Checking Up on Individual Projects

We have two weeks until our Showcase of Projects and I’ve been checking in with all of the Code Club members to see how they are doing.  There are no team or pair projects this round which I find surprising but this year’s 4th-graders are very much unique individuals.  I tried putting two students together on one project, but they just couldn’t work together.  So they each have a similar project.  This does mean that there will be a lot of projects to present at the Showcase.


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Keep away from Bendy


The character Bendy from Bendy and the Ink Machine game is featured in a couple of chase games.  How these nine-year-olds know about this horror game, beats me.  I hadn’t heard of it, but then again, I don’t like scary things.


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Virtual Pet Dragon


Most of the students are in good shape.  The two virtual pet projects just need a few tweaks. The trivia and math quiz projects seem fine.




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Answer the riddles 

The Riddler is well coded, but I think I need to show this coder how to make his own blocks for the “you answered it wrong”.  He has duplicated his code in each “else” loop. Perfect opportunity to teach code reuse or refactoring. Now I finally have a reason to show them how those dark purple blocks work.



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This code shows up in each of his “else” statements.  



The flying cat and maze games could use some more work, but now that I’ve seen the state of everyone’s code, I think we might spend some time this week talking about game testing, how important it is, how to do it well and how to fix the glitches.

Equally important as testing for bugs, is to test for fun-ness.  We want our games to be fun.  Yes, we do.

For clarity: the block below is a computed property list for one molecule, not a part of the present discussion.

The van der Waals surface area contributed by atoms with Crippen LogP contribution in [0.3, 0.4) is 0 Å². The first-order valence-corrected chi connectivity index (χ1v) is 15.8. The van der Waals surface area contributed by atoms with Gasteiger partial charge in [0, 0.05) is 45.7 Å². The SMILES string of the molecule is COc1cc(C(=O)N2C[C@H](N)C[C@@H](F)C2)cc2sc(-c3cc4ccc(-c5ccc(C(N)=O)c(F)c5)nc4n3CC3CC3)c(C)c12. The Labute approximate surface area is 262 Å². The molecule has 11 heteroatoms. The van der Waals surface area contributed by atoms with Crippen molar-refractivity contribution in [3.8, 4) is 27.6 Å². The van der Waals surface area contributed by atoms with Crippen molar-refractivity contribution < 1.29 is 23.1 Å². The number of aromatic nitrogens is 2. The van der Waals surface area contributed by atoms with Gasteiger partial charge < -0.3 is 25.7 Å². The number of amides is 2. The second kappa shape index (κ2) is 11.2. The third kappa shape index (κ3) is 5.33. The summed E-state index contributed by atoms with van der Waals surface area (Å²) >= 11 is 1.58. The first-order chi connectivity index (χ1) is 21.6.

Your Name Animated

To start off the school year, I thought it would be great to have 3rd graders work on a Scratch project and I’ve been wanting to try the animated name project from Made with Code for a while now.  You can find the resource cards here. (I printed a couple of sets) Animating your name seems like a good beginner project but not one that I do in Code Club.  And who wouldn’t want to play with their name in code?

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We started off by creating a backdrop for the Stage with the drawing tools in Scratch. I didn’t want them using one from the library, but to make their own.  Then we brainstormed ways to animate the letter Sprites – bouncing, turning upside down, changing color, spinning, growing, making a sound, etc.  This got them thinking about the possibilities. Next, we started adding letter Sprites.  Each Sprite was coded to be interactive by using the “when this Sprite is clicked” event block and adding an action to it.


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Example of 2 different letters interactivity


I used the resource cards to support students who preferred directions to be written out or visual or struggled to keep up with the general pace of the class.

Each third-grade class added their own flair to the project. One teacher decided to take photos of the students with a green screen background.  The students added themselves as a Sprite to their name project and animated themselves.

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I can’t share any of the actual student works as they include both the name and photo of the students.  We are going to record a video of the project like we do with our cloud project and include it in the students’ digital portfolio.